It is important to identify the solvent in each layer. Hydrocarbons and ethers are less
dense than water or the dilute aqueous solutions used in extractions. When one of these
nonpolarsolventsisused,thewaterlayeristhebottomlayer,asshowninFigure4.
However,dichloromethaneisdenserthanwater.Whendichloromethaneisusedasthe
nonpolarsolvent,thewaterlayerwillbethetoplayer,asshowninFigure5.

Althoughtheidentityofeachlayercanbeestablishedfromthedensityofeachsolvent,
theiridentitiesshouldbeconfirmed.Toconfirmtheidentitiesofthelayers,oneortwodropsof
waterareaddedjustbelowthesurfaceofthetoplayer.Ifthedropsofwaterfallthroughthe
toplayertothelayerbelow,thenthewaterlayeristhebottomone.Itisagoodpracticeto
savealllayersinlabeledcontainersuntiltheexperimentiscompleteandthedesiredproduct
isisolated.
Oftenthetwosolventswillnotcompletelyseparateaftershaking,duetotheformation
ofanemulsionattheinterfacebetweenthem.Anemulsionisasuspensionofsmalldropletsof
oneliquidinanotherliquid.Emulsionsaregenerallyopaqueorcloudyinappearanceandare
oftenmistakenasathirdlayer.
Thesmallsizeofthedropletsinanemulsioncausestheseparationofthetwosolvents
to take place very slowly. Several procedures may be helpful to facilitate this separation. For
example,gentleswirlingofthecontainer,additionofafewdropsofsaturatedaqueoussodium
chlorideorethanol,oradditionofmoresolventtodilutethesolutionsmayhelp.Inparticularly
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difficult cases, it may be necessary to filter the mixture to remove small solid particles that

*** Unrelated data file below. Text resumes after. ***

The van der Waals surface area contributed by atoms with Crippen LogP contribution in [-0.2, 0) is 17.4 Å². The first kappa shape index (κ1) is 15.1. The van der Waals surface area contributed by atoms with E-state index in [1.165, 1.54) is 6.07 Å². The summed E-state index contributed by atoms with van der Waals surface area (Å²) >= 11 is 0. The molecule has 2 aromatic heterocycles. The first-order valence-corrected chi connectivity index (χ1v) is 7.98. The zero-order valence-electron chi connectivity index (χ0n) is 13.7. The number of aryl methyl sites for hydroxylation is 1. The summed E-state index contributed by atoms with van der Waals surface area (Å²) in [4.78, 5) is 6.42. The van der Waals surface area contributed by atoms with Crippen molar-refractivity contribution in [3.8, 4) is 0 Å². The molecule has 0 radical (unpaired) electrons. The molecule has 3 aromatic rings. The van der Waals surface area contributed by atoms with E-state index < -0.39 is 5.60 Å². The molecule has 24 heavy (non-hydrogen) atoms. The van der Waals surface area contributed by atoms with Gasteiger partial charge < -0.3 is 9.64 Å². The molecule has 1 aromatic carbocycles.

promoteemulsionformation.
A simple, but useful, guide to solubility is like dissolves like. That is, nonpolar
compounds,includingorganiccompounds,aremoresolubleinnonpolarsolventsthaninpolar
solvent.Ontheotherhand,ionicandpolarcompoundsaremoresolubleinpolarsolvents,such
aswater.Thesesolubilitydifferencescanbeexploitedtoseparatenonpolarcompoundsfrom
ionicorpolarcompounds.
Forexample,syntheticreactionsoftenproduceionic,inorganicsaltsasbyproductsof
the desired nonpolar organic product. In such cases, these salts are removed by washing the
nonpolarsolventwithwater.Theorganiccompoundremainsdissolvedinthenonpolarsolvent.
Someorganiccompoundsaresufficientlypolartobequitesolubleinwater.Extraction
of such polar compounds into a nonpolar solvent is often difficult. The process can be
facilitatedbyusingthetechniquecalledsaltingout.Inorganicsalts,suchasNaCl,aredissolved
in water to reduce thesolubility of the organic compound in the aqueous layer. Under these
conditions,theorganiccompoundpreferentiallydissolvesinthenonpolarlayer.
Extraction is a particularly effective means of separating organic compounds if one
compound in the mixture can be chemically converted to an ionic form. The ionic form is
solubleinanaqueouslayerandcanbeextractedintoit.Othernonionizedorganiccompounds